The first of Saturday’s quarter-finals sees Sweden take on England in a clash between two sides who are low on creativity. The two sides have scored six and nine goals in four games respectively, with Sweden’s 3-0 win over Mexico and England’s 6-1 demolition of Panama skewing those numbers. It is quite clear that this is not a game where one can expect to see a hat-full of chances; it is more likely to be cagey, tense and may even go all the way to penalties. Having said that, Sweden have more than a decent chance of making the semi-finals for the first time since 1994. They are organised, difficult to break down and will provide a threat from set pieces; quite similar to their opponents on Saturday. Here are a few things the Swedes need to do in order to beat England:
Press the England backline
Gareth Southgate has been rightly lauded for his decision to use a 3-4-2-1 system at the World Cup, with three ball-playing centre-halves allowing England to play out from the back and retain a measure of control over possession. All of their opponents so far sat back and allowed them to build play from the defence, preferring to engage the press once the ball went out to the flanks or into midfield. However, England are vulnerable to a high press, with Jordan Henderson, the likely pivot in midfield, prone to giving away the ball in the face of sustained pressure. While Sweden are a side who prefer to sit deep, a change of tack for this game could pay an instant reward.
Push Forsberg high up the pitch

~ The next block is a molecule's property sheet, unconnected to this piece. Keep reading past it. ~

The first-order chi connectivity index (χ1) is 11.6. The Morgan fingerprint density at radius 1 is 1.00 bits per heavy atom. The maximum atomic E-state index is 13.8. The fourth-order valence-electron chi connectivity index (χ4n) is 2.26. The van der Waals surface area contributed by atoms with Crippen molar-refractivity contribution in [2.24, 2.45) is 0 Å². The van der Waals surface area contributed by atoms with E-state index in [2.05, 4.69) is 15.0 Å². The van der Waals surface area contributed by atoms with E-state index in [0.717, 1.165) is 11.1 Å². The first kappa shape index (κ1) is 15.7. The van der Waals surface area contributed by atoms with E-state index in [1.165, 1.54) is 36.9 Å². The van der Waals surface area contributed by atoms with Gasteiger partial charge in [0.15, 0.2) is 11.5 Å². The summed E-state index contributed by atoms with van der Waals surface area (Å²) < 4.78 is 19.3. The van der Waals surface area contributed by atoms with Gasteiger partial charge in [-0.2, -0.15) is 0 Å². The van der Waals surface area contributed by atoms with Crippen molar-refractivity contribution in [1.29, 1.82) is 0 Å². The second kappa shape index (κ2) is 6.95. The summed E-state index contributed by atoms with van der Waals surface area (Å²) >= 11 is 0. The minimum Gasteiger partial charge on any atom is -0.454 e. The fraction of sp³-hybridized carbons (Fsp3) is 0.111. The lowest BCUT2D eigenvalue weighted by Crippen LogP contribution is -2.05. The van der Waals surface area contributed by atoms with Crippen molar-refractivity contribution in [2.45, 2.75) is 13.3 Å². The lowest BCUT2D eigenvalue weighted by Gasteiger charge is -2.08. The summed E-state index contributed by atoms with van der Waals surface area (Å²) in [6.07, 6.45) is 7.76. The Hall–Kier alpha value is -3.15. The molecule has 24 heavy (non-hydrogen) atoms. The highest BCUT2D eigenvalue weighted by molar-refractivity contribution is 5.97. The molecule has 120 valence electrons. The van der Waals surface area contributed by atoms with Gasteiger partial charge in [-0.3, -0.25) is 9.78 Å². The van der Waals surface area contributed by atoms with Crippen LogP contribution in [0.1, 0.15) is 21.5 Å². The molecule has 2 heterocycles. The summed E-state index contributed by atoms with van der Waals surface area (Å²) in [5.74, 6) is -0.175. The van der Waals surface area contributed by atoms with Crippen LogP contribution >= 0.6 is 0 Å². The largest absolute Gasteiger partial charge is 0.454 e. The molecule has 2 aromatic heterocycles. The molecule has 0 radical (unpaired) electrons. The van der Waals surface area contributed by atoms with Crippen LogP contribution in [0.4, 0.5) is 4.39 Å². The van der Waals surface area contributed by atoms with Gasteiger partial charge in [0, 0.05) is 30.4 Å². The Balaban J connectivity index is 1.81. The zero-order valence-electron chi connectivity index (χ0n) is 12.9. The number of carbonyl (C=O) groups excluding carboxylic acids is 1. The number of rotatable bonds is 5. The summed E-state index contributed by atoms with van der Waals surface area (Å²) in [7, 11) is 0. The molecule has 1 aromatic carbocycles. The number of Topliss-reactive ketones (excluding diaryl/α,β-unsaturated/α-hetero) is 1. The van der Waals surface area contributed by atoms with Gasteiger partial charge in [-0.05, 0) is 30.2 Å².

Kieran Trippier has probably been the best right-sided defender at the tournament; excellent defensively while creating the third most chances of any player before the quarter-finals began. Nevertheless, as a look at the pass map below from the Colombia game shows, Trippier is liable to leave a lot of space behind him, as is the case for most wingbacks in a 3-man system.
Sweden’s most creative player, Emil Forsberg plays off the left, and this could be a game where he could thrive given England’s system. Keeping Forsberg high up the pitch would pin Trippier back, also allowing Ludwig Augustinsson to advance from left-back; if Trippier chose to play up the pitch anyway, Forsberg would have a lot of room to break into on the counter-attack. As the pass map shows below, Forsberg and Augustinsson have tended to stay far further upfield than their counterparts on the opposite flank, and that tactic may especially come in handy against England: thwarting the opposition’s most creative player while enhancing their own.
Do not give away set-pieces
This one is a little obvious but bears repeating: Sweden need to ensure that they do not give away too many corners or free-kicks around the box. England’s best opportunities have come from set-pieces, either directly or via the penalties they have earned from them. Harry Kane may be leading the Golden Boot race, but he has scored only one goal from open play, which was a deflection he knew nothing about. For all of the praise that has been showered on Gareth Southgate’s progressive side, who were second only to Brazil for passes completed amongst the quarter-finalists, they have struggled to service their captain with chances. Their top three passers are John Stones, Kyle Walker and Harry Maguire – the three centre-backs, while they have also hit the second-lowest crosses of any team remaining at the World Cup, just ahead of their opponents on Saturday. All of this points to a team with a lot of sterile domination of the ball; the sort which Sweden will be able to deal with easily enough. However, they are imaginative and well-drilled from set-pieces, and while Sweden are of a similar sort, they could find it difficult to forge a path to the semi-finals unless they block England’s mischief-making from corners and free-kicks.
Please check out our analysis of how Spain and Hierro failed at the 2018 FIFA World Cup.